A fanatical dogmatism reveals in the heart of its instrumental reasoning a part of the current governing political class: ideals of Pareto, Samuelson conditions, etc., are ways of reducing great political, economic, and social decisions regarding democracy, war, sovereignty, and international relations to simple problems of efficiency, as if the idea of utility governed human beings and not the other way around.

The “unilateralism” of economic analysis, which casts variables aside and simplifies the complexity of the cultural and political context in its methodology in order to create mathematical models, ends up being as totalitarian as the collectivistic thought that it says to combat. The privatization of healthcare, education, and justice, supposedly for reasons of efficiency, shows that the Right’s latent ideology is just hiding beneath the mask of a social democrat.

The Third Way’s discourse complements the peace talks. With its center-of-the-spectrum and hodgepodged discourse, it claims to be pro-social, but in reality, it coopts and nullifies disagreement, and liquidates democracy. Public and private funds will continue flowing to maintain the status quo, to prevent democratization, and to enthrone corruption. All the meanwhile, worthwhile reforms to the territory and land system, to the political power system, and to the problem of guarantees to the opposition, will continue to be impossible to achieve—largely because they are incompatible with international business. Corruption and war, the modus operandi of transnational capitalism, will be in charge of delivering their quota of terror, which is also necessary to revive the productive apparatus and control the world’s population.

The real third way

The most worthwhile challenges to discuss in the search for real alternatives to capitalism and Soviet communism and Castro-Chavez socialism focus on, for now, the analysis of freedom.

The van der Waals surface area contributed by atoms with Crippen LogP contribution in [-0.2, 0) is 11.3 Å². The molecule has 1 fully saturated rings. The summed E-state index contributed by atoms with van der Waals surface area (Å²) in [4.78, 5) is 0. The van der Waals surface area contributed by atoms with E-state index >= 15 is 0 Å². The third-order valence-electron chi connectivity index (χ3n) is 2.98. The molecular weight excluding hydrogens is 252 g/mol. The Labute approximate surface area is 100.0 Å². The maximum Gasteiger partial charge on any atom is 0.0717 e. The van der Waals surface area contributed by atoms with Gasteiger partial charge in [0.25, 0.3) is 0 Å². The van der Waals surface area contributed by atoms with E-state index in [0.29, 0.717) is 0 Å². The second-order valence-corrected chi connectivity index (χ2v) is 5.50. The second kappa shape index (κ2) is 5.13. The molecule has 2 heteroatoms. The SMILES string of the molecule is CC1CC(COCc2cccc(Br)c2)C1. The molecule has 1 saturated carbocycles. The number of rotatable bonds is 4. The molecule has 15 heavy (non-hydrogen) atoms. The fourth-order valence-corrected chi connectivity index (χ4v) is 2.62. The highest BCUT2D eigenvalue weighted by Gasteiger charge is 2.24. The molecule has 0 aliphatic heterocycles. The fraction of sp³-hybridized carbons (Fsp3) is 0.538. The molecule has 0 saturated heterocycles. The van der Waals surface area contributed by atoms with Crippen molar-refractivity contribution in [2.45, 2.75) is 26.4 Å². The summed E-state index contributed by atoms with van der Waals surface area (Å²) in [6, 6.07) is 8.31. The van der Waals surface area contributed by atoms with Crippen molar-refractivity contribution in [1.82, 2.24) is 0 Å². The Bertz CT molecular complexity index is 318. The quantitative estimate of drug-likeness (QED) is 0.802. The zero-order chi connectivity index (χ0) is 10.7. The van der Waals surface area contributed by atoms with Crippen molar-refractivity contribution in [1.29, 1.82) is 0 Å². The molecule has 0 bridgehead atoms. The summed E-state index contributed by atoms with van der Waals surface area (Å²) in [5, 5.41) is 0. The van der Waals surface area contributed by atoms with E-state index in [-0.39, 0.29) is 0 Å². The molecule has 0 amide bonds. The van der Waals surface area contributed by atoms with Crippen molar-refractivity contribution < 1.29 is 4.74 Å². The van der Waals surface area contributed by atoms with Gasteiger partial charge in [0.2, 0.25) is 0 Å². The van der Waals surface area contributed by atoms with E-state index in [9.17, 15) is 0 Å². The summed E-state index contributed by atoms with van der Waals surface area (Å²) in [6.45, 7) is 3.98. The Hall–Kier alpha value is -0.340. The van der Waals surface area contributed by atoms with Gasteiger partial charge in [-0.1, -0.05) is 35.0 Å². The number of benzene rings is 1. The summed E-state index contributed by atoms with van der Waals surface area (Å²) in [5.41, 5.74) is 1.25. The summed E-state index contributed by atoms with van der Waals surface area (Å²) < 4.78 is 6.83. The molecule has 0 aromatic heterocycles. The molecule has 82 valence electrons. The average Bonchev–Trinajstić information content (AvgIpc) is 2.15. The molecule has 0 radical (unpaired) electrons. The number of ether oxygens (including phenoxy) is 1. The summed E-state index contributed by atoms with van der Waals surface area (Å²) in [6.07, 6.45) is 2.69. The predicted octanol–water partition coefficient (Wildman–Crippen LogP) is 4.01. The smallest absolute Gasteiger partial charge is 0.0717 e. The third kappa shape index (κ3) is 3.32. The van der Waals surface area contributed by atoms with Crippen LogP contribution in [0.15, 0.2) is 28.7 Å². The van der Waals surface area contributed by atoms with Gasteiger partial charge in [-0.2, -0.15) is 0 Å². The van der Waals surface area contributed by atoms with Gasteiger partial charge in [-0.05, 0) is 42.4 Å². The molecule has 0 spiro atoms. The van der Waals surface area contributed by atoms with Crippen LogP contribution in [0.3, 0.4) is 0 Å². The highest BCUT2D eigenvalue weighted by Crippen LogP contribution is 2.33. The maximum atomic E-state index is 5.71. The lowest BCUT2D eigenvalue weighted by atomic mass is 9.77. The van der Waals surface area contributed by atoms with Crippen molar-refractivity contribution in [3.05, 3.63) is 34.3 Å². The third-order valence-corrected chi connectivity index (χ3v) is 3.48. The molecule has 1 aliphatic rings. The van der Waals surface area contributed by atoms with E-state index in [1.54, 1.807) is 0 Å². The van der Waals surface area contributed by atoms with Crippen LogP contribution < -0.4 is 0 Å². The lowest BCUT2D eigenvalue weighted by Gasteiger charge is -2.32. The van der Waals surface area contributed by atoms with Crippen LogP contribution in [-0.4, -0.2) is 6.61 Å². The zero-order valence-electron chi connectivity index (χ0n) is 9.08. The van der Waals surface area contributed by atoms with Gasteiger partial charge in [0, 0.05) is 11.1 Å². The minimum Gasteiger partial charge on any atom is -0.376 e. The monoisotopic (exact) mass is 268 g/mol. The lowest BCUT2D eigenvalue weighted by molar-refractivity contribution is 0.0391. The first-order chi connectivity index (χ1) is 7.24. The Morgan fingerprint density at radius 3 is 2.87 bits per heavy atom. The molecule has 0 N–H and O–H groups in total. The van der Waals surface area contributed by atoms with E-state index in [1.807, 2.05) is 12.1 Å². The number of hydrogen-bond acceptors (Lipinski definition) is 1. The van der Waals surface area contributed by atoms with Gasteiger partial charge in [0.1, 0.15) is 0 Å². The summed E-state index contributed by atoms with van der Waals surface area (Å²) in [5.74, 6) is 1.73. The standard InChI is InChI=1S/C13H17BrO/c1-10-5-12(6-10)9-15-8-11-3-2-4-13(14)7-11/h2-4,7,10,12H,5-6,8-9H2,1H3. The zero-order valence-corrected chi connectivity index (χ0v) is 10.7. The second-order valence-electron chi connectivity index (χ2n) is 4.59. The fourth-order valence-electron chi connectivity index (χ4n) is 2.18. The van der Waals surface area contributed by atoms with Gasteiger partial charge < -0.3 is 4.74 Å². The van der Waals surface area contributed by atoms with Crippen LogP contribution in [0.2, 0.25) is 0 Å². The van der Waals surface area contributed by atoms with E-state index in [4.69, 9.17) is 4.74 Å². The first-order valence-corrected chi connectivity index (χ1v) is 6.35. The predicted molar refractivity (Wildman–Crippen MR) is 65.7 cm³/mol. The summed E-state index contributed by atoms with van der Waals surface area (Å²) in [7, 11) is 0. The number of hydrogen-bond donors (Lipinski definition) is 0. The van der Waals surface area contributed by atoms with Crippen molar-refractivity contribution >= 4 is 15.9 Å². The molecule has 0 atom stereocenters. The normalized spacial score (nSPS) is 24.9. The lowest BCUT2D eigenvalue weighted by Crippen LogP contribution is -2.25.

Both historian Ouentin Skinner, with his defense of a third concept of freedom, and philosopher Philip Pettit, with his proposal for “freedom not as domination,” offer republican perspectives [in the sense of republic]—more enriching than those of the Third Way—with which to analyze the reach and limits of freedom.

We must not become discouraged by the fact that transnational capitalism and its twin, postmodern thought, dominate in today’s world. On the contrary, the theoretical weakness of its revival should encourage us, since it won’t be able to overcome the worship of the market, the advance of militarism and of corruption, or the rise of religious fanaticism as consequence to humanitarian interventions with economic ends.

Unmasked, the discourse of political cooption that will accompany Santos’ second presidential term leaves open the question of how to construct a international order that is truly republican, in which foreign powers leave behind their colonist and exploitative mentalities which they project on “inferior” or subordinated nations.

Just like a republican constitution begins with liberty, equality and solidarity among its citizens, the international political order must rebuild itself on conditions of real equality that take into account the historical injustices of colonialism and the new ways in which they have resurged.

In the exploration of alternatives, it is important to return to the classic thought texts, to reading, to critical debate, to fight the transnational televisual strategy of stupefaction, with the illusion of living well because one participates visually in the life of others: “Realities [TV shows]” that bring the anonymous audience closer to ‘examples’ of humankind, and allow them, for a moment, to enjoy a borrowed personal glory. Or impoverishing pre-recorded programs, as if we all had the right to a quota of stupidity in the world.

For the moment, alternatives to dominant capitalism and outmoded communism don’t exist. But that needn’t make us uncomfortable.

To the contrary, the fact that we can detect the manipulation to which we’re subjected should encourage us. We can recognize the active and militant Right, multi-faced, ready to lay waste to everything and everyone with its thanalogical pathos.

The contribution for a radical transformation could come from a critical and prudent Left, but not from a coopted and confused Left that believes it necessary to welcome the discourse of unanimity to have an option on this earth. The emancipation of humankind is a prevailing utopia, as is the search for means of production and labor relations that are sensitive to the differences of and respectful of other human beings. If we stay persistent in this difficult work of taming national and worldwide policy, we will be headed in the right direction.

(This translation may be reprinted as long as its content remains unaltered and the source, author and translator are cited.)